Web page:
• TABLE OF CONTENTS
HIDE
 Copyright
 Introduction
 Stockpiled grass
 Hay
 Silage
 Cool season forages
 Other winter feed sources
 Summary






Group Title: Research report - Bradenton Agricultural Research & Education Center - GC1979-18
Title: Quality winter feed for beef cattle in central and south Florida (grazing, hay and silage)
CITATION PAGE IMAGE ZOOMABLE PAGE TEXT
Full Citation
STANDARD VIEW MARC VIEW
Permanent Link: http://ufdc.ufl.edu/UF00067729/00001
 Material Information
Title: Quality winter feed for beef cattle in central and south Florida (grazing, hay and silage)
Series Title: Bradenton AREC research report
Physical Description: 6 leaves : ; 28 cm.
Language: English
Creator: Chambliss, C. G ( Carrol Gene )
Agricultural Research & Education Center (Bradenton, Fla.)
Publisher: Agricultural Research & Education Center, IFAS, University of Florida
Place of Publication: Bradenton Fla
Publication Date: 1979
 Subjects
Subject: Cattle -- Feeding and feeds -- Florida   ( lcsh )
Grasses -- Florida   ( lcsh )
Forage plants -- Florida   ( lcsh )
Genre: government publication (state, provincial, terriorial, dependent)   ( marcgt )
non-fiction   ( marcgt )
 Notes
Statement of Responsibility: C.G. Chambliss.
General Note: Caption title.
General Note: "December 1979."
Funding: Florida Historical Agriculture and Rural Life
 Record Information
Bibliographic ID: UF00067729
Volume ID: VID00001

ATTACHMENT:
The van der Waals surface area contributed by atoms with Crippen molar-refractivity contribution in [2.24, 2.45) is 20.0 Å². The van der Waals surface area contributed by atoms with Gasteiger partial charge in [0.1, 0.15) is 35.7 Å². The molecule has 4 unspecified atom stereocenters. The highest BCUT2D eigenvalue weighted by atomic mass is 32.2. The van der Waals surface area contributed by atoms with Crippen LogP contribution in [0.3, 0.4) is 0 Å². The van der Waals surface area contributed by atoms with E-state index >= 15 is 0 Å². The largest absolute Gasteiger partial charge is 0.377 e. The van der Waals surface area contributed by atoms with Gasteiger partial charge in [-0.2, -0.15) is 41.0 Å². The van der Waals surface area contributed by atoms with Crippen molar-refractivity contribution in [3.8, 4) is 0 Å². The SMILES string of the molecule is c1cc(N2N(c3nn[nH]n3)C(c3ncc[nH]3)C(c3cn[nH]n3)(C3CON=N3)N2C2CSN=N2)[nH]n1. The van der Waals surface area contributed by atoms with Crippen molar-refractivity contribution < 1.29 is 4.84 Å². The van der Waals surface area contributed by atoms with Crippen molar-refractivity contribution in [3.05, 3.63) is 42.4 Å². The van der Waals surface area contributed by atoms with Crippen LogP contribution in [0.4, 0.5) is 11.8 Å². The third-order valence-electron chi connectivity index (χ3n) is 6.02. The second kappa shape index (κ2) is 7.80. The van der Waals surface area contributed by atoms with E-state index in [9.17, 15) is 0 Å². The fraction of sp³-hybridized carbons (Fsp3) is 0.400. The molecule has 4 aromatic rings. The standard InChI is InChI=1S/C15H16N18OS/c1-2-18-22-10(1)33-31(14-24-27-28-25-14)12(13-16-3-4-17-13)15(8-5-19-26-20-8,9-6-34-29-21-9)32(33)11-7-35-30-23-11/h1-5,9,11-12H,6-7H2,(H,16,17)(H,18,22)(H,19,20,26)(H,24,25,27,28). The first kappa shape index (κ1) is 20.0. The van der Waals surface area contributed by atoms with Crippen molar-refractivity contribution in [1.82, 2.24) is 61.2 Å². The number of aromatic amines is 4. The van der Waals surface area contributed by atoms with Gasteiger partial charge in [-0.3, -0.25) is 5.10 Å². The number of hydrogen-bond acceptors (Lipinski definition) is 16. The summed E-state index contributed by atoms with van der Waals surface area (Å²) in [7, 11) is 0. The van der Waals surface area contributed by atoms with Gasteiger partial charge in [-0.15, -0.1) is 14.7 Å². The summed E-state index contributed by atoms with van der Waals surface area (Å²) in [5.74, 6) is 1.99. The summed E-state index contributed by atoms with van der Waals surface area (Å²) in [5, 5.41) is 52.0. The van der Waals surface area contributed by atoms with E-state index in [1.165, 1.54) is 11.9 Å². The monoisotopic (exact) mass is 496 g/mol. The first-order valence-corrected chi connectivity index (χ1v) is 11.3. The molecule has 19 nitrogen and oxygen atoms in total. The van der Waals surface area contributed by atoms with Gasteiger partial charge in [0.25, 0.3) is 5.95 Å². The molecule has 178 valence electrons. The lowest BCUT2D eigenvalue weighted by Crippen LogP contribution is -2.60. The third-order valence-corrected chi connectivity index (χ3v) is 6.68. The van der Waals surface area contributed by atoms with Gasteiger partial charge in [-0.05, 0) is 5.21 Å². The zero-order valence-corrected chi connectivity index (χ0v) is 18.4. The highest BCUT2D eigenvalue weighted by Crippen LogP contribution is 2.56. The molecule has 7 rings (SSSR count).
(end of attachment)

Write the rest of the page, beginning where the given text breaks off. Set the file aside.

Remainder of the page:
Source Institution: Marston Science Library, George A. Smathers Libraries, University of Florida
Holding Location: Florida Agricultural Experiment Station, Florida Cooperative Extension Service, Florida Department of Agriculture and Consumer Services, and the Engineering and Industrial Experiment Station; Institute for Food and Agricultural Services (IFAS), University of Florida
Rights Management: All rights reserved, Board of Trustees of the University of Florida
Resource Identifier: oclc - 73146669

Table of Contents
    Copyright
        Copyright
    Introduction
        Page 1
    Stockpiled grass
        Page 2
    Hay
        Page 3
    Silage
        Page 4
    Cool season forages
        Page 5
    Other winter feed sources
        Page 6
    Summary
        Page 6
Full Text





HISTORIC NOTE


The publications in this collection do
not reflect current scientific knowledge
or recommendations. These texts
represent the historic publishing
record of the Institute for Food and
Agricultural Sciences and should be
used only to trace the historic work of
the Institute and its staff. Current IFAS
research may be found on the
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(EDIS)

site maintained by the Florida
Cooperative Extension Service.






Copyright 2005, Board of Trustees, University
of Florida





`-6364) AGRICULTURAL R SEARCH & EDUCAtION CENTEk
CGS IFAS, hversity of Florida
Bradehtbn, Florida

Bradenton AREC Research Report GC1979-18 December 1979